8. ^ a b c d e Wyatt, Edward (April 28, 2007). "Well-Known Secret: 'Grey's Anatomy' Spinoff for ABC". The New York Times. The New York Times Company. Archived from the original on January 30, 2013. 
  9. ^ a b Walls, Jeannette (March 7, 2007). "'Grey's Anatomy' stars fuming over spinoff". Today. MSNBC. Archived from the original on January 3, 2013. 
  10. ^ a b Keck, William; Wloszczyna, Susan (May 21, 2007). "Katherine Heigl positively glows". USA Today. Gannett Company. Archived from the original on September 14, 2012. 
  11. ^ Marsi, Steve (May 10, 2007). "Ellen DeGeneres Hosts Kate Walsh, Calls ABC President About Spinoff". TV Fanatic. Archived from the original on January 19, 2017. 
  12. ^ "Private Practice". Futon Critic. Archived from the original on January 19, 2017. 
  13. ^ a b "Production Begins in Los Angeles on New ABC Drama Series "Private Practice," from Shonda Rhimes, Creator of "Grey's Anatomy"". Futon Critic. July 18, 2007. Archived from the original on January 19, 2017. 
  14. ^ a b c "Private Practice". TV Guide. Paul Turcotte. Archived from the original on January 19, 2017. 
  15. ^ "Private Practice". Library of Congress. Archived from the original on January 20, 2017. 
  16. ^ "Tim Bright to Join SMA". Sound Track Music Associates. Archived from the original on January 20, 2017. 
  17. ^ a b "Behind the Dungey-McDonald swap on "Private Practice"". Variety. Michelle Sobrino. July 2, 2007. Archived from the original on January 19, 2017. 
  18. ^ Gay, Verne (September 26, 2007). "Spinoff poor relation, already headed south". The San Diego Union-Tribune. tronc. Archived from the original on January 19, 2017. 
  19. ^ Ryan, Maureen (September 23, 2007). "A talk with Kate Walsh from 'Grey's,' who goes into 'Private Practice'". Chicago Tribune. tronc. Archived from the original on January 19, 2017. 
  20. ^ Ausiello, Michael (July 11, 2007). "Breaking Grey's/Private Practice Casting News!". TV Guide. Paul Turcotte. Archived from the original on January 19, 2017. 
  21. ^ Meltzer Zepeda, Dana (September 21, 2007). "Private Practice Preview: Hail to the New Chief (of Staff)". TV Guide. Paul Turcotte. Archived from the original on January 19, 2017. 
  22. ^ "David Sutcliffe returning to Private Practice". Entertainment Weekly. Time Inc. May 8, 2008. Archived from the original on January 19, 2017. 
  23. ^ Scarpa, Gina (September 26, 2007). "Private Practice: Episode 1.1 "In Which We Meet Addison, A Nice Girl From Somewhere Else" Recap". BuddyTV. Archived from the original on January 19, 2017. 
  24. ^ a b c "Weekly Program Rankings". ABC. October 2, 2007. Archived from the original on June 4, 2012. 
  25. ^ a b "'Theory,' 'Practice' Reach Full Seasons". The Futon Critic. October 18, 2007. Archived from the original on January 20, 2017. 
  26. ^ a b "Season Program Rankings: 9/24/07-5/25/08". ABC. American Broadcasting Company. May 28, 2008. Archived from the original on June 29, 2012. 
  27. ^ "Private Practice: Season 1". Metacritic. Archived from the original on January 28, 2013.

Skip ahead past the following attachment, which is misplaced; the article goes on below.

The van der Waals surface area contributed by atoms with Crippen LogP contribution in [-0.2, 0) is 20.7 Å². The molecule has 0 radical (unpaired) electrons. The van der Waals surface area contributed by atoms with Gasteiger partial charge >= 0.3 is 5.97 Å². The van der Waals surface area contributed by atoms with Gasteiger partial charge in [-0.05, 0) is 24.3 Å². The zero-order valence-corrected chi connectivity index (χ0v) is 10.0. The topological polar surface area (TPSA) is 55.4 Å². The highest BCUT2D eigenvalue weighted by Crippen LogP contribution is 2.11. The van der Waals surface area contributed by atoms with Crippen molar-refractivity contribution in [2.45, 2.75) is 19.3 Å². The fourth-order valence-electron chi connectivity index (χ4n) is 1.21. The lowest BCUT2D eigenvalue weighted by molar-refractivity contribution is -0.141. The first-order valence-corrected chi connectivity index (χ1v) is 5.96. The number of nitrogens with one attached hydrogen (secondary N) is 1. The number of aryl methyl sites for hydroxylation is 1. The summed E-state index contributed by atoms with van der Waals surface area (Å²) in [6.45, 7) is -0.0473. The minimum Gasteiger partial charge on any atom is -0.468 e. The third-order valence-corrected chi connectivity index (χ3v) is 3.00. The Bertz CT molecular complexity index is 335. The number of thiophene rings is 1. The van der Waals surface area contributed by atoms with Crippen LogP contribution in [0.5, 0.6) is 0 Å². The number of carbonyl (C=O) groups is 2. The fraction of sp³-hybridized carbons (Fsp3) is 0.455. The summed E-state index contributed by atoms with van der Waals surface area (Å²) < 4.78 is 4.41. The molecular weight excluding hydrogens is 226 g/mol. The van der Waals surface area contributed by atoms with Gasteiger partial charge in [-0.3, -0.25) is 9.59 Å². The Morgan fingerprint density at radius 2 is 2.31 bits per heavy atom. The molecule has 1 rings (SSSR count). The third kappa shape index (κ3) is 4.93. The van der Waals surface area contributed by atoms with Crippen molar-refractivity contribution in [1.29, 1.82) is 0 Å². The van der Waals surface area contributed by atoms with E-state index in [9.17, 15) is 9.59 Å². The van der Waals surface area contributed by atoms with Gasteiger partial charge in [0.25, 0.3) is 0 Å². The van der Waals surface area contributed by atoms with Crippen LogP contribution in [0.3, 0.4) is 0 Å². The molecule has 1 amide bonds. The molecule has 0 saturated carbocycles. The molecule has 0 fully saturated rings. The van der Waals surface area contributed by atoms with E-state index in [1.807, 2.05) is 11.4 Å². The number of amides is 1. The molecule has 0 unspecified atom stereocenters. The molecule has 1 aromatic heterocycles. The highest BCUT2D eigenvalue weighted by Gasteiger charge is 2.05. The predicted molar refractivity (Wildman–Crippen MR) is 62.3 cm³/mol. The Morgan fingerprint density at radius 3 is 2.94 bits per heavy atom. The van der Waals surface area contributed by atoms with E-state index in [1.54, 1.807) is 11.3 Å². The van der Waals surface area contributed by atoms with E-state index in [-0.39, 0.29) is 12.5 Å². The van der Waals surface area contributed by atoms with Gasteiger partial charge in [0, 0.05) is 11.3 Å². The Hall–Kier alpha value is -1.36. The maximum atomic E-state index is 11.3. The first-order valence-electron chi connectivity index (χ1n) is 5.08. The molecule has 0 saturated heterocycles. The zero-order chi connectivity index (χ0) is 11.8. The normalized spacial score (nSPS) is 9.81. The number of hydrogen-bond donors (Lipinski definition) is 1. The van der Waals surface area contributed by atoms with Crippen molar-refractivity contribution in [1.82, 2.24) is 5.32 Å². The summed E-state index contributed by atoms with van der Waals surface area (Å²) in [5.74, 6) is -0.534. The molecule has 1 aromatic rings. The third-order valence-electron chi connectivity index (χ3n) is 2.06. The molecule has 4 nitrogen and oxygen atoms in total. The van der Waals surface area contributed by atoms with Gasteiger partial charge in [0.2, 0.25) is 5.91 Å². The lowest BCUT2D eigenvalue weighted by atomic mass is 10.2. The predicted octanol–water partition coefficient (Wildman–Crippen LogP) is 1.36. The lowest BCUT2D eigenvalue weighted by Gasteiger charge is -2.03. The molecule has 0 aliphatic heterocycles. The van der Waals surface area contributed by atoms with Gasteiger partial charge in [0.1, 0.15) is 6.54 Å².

28. ^ Shales, Tom (September 26, 2007). "'Bionic Woman' Version 2.0". The Washington Post. Fred Ryan. Archived from the original on January 20, 2017. 
  29. ^ Hinckley, David (September 26, 2007). "Be patient with 'Private Practice'". New York Daily News. Mortimer Zuckerman. Archived from the original on January 20, 2017. 
  30. ^ Blanco, Robert (May 28, 2008). "'Practice' is far from perfect". USA Today. Gannett Company. Archived from the original on February 5, 2013. 
  31. ^ Stanley, Alessandra (September 26, 2007). "New Series: Women Test Mettle, and Metal". The New York Times. Arthur Ochs Sulzberger Jr. Archived from the original on September 6, 2012. 
  32. ^ Elfman, Danny. "Private Practice : Season 1". Metacritic. Archived from the original on January 20, 2017. 
  33. ^ Gilbert, Matthew (September 26, 2007). "'Grey's' spinoff has 'McBeal' feel". The Boston Globe. John W. Henry. Archived from the original on January 20, 2017. 
  34. ^ "The 39th NAACP Image Award Nominations". Variety. Reed Business Information. January 8, 2008. Archived from the original on February 5, 2013. 
  35. ^ "People's Choice Awards 2008 Nominees". People's Choice Awards. 2008. Archived from the original on September 11, 2012. 
  36. ^ "2008 BMI Film/TV Awards". BMI Film & TV Awards. May 22, 2008. Archived from the original on January 18, 2013. 
  37. ^ "Weekly Program Rankings". ABC. October 9, 2007. Archived from the original on June 29, 2012. 
  38. ^ "Weekly Program Rankings". ABC. October 16, 2007. Archived from the original on July 9, 2012. 
  39. ^ "Weekly Program Rankings". ABC. October 23, 2007. Archived from the original on July 1, 2012. 
  40. ^ "Weekly Program Rankings". ABC. October 30, 2007. Archived from the original on July 1, 2012. 
  41. ^ "Weekly Program Rankings". ABC. November 6, 2007. Archived from the original on July 1, 2012. 
  42. ^ "Weekly Program Rankings". ABC. November 20, 2007. Archived from the original on July 13, 2012. 
  43. ^ "Weekly Program Rankings". ABC. November 27, 2007. Archived from the original on July 1, 2012. 
  44. ^ "Weekly Program Rankings". ABC. December 11, 2007. Archived from the original on July 1, 2012. 
  45. ^ "Private Practice: Season 1". Amazon.com. Archived from the original on January 20, 2017. 
  46. ^ "Private Practice: The Complete 1st Season – Extended Edition". TVShowsOnDVD.com. Archived from the original on February 4, 2013. 

External links

  • Private Practice on IMDb
  • Private Practice at ABC.com